People in Ohio who have agreed to end their marriage quickly learn how complex the process of getting to a final divorce agreement can be and why it often takes more time than they expected to complete their divorce. When the calendar changes next month from 2018 to 2019, a major shift will occur in the tax law that could have significant implications for divorces. Many believe that this anticipated change is actually pushing couples to rush to complete their divorces in 2018.
The change afoot involves how money paid as alimony is taxed. As reported by Bloomberg, the current tax code assigns the tax responsibility for these monies to the person who receives them since they are that person's income. In addition, the person who pays the alimony is allowed to deduct the payments from their income tax return.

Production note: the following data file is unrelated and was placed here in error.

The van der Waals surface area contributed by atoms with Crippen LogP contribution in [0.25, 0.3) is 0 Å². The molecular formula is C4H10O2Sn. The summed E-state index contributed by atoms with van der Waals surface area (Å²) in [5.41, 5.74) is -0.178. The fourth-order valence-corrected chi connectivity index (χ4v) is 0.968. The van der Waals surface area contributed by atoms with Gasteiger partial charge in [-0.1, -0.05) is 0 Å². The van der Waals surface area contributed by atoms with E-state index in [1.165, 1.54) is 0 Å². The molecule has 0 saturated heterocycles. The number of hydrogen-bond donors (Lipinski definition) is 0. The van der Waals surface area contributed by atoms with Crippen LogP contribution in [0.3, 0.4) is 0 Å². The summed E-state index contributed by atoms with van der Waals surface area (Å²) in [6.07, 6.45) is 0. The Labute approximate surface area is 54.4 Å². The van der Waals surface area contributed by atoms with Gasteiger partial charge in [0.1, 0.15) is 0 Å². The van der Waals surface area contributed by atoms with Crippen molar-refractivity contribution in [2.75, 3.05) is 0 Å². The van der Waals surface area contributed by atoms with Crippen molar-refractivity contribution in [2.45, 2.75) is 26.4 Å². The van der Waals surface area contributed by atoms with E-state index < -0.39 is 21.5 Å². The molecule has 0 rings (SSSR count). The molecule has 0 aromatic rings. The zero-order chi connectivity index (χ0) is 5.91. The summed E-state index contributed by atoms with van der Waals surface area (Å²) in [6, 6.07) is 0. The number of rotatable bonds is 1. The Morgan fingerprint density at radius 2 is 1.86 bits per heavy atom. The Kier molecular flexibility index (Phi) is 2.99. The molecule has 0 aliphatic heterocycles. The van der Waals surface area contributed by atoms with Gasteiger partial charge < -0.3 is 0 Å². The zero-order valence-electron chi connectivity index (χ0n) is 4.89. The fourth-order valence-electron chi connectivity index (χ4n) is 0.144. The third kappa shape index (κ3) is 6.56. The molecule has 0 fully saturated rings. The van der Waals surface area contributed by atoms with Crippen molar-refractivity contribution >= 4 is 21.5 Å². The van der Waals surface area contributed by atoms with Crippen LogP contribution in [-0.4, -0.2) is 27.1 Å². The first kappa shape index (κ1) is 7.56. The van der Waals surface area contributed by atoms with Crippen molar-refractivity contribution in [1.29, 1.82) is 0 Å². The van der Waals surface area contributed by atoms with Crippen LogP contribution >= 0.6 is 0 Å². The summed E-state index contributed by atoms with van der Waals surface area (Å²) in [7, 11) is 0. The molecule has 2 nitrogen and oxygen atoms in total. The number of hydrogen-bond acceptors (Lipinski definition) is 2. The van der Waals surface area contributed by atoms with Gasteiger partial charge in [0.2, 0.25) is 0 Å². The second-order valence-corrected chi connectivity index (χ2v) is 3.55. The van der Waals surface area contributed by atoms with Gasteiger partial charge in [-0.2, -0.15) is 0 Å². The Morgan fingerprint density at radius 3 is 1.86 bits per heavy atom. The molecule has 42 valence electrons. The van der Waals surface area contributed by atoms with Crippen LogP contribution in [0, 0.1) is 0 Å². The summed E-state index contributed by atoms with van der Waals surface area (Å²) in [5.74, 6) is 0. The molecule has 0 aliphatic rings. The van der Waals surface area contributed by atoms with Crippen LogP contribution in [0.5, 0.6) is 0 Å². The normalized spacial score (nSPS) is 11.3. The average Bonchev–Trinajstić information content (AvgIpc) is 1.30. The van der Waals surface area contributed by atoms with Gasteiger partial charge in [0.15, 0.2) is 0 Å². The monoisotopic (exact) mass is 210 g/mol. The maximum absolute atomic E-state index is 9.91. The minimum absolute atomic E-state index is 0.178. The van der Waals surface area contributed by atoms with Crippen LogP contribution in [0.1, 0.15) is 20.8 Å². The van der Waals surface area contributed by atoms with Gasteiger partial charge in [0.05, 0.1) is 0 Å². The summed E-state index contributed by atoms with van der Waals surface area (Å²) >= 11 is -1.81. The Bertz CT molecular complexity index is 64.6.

For many spouses who find themselves facing the prospect of paying alimony, the ability to get a tax deduction for the amount paid has been part of how they were willing to agree to paying spousal support. The change in tax law may therefore make people less willing to agree to these payments at all, may make them willing to pay much smaller amounts or may make them willing to pay for a shorter amount of time.
For divorces already in the works that may possibly be completed by December 31, 2018, they will be able to take advantage of the current laws. This reality may well contribute to a big jump in the number of divorce settlements achieved in the latter part of this year.